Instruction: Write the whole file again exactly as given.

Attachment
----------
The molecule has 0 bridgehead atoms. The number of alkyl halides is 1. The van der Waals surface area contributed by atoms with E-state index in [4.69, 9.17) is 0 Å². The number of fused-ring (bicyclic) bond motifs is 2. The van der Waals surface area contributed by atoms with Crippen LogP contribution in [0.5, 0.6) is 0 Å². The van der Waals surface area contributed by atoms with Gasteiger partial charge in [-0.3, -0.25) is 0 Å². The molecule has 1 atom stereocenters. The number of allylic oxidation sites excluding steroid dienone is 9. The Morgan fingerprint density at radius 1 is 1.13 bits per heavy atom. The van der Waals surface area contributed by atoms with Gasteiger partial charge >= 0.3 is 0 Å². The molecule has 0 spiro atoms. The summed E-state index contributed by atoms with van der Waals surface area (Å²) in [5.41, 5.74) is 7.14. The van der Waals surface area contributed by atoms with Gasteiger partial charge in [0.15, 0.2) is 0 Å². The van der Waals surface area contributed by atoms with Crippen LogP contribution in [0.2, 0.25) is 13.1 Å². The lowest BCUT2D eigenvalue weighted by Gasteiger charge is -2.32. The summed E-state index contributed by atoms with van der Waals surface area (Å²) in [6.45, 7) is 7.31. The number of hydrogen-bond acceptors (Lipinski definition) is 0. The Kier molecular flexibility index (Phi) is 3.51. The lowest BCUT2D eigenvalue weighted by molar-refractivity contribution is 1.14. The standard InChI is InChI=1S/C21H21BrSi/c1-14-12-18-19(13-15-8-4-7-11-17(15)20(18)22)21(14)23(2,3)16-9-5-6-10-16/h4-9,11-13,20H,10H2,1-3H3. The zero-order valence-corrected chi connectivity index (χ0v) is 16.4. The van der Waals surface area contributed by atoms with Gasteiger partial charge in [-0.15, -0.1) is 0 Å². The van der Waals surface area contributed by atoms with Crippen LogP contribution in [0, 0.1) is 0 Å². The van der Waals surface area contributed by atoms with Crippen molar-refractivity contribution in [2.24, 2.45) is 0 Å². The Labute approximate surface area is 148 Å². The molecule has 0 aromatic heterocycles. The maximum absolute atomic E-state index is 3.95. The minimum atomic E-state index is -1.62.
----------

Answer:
The molecule has 0 bridgehead atoms. The number of alkyl halides is 1. The van der Waals surface area contributed by atoms with E-state index in [4.69, 9.17) is 0 Å². The number of fused-ring (bicyclic) bond motifs is 2. The van der Waals surface area contributed by atoms with Crippen LogP contribution in [0.5, 0.6) is 0 Å². The van der Waals surface area contributed by atoms with Gasteiger partial charge in [-0.3, -0.25) is 0 Å². The molecule has 1 atom stereocenters. The number of allylic oxidation sites excluding steroid dienone is 9. The Morgan fingerprint density at radius 1 is 1.13 bits per heavy atom. The van der Waals surface area contributed by atoms with Gasteiger partial charge >= 0.3 is 0 Å². The molecule has 0 spiro atoms. The summed E-state index contributed by atoms with van der Waals surface area (Å²) in [5.41, 5.74) is 7.14. The van der Waals surface area contributed by atoms with Gasteiger partial charge in [0.15, 0.2) is 0 Å². The van der Waals surface area contributed by atoms with Crippen LogP contribution in [0.2, 0.25) is 13.1 Å². The lowest BCUT2D eigenvalue weighted by Gasteiger charge is -2.32. The summed E-state index contributed by atoms with van der Waals surface area (Å²) in [6.45, 7) is 7.31. The number of hydrogen-bond acceptors (Lipinski definition) is 0. The Kier molecular flexibility index (Phi) is 3.51. The lowest BCUT2D eigenvalue weighted by molar-refractivity contribution is 1.14. The standard InChI is InChI=1S/C21H21BrSi/c1-14-12-18-19(13-15-8-4-7-11-17(15)20(18)22)21(14)23(2,3)16-9-5-6-10-16/h4-9,11-13,20H,10H2,1-3H3. The zero-order valence-corrected chi connectivity index (χ0v) is 16.4. The van der Waals surface area contributed by atoms with Gasteiger partial charge in [-0.15, -0.1) is 0 Å². The van der Waals surface area contributed by atoms with Crippen LogP contribution in [0, 0.1) is 0 Å². The van der Waals surface area contributed by atoms with Crippen molar-refractivity contribution in [2.24, 2.45) is 0 Å². The Labute approximate surface area is 148 Å². The molecule has 0 aromatic heterocycles. The maximum absolute atomic E-state index is 3.95. The minimum atomic E-state index is -1.62.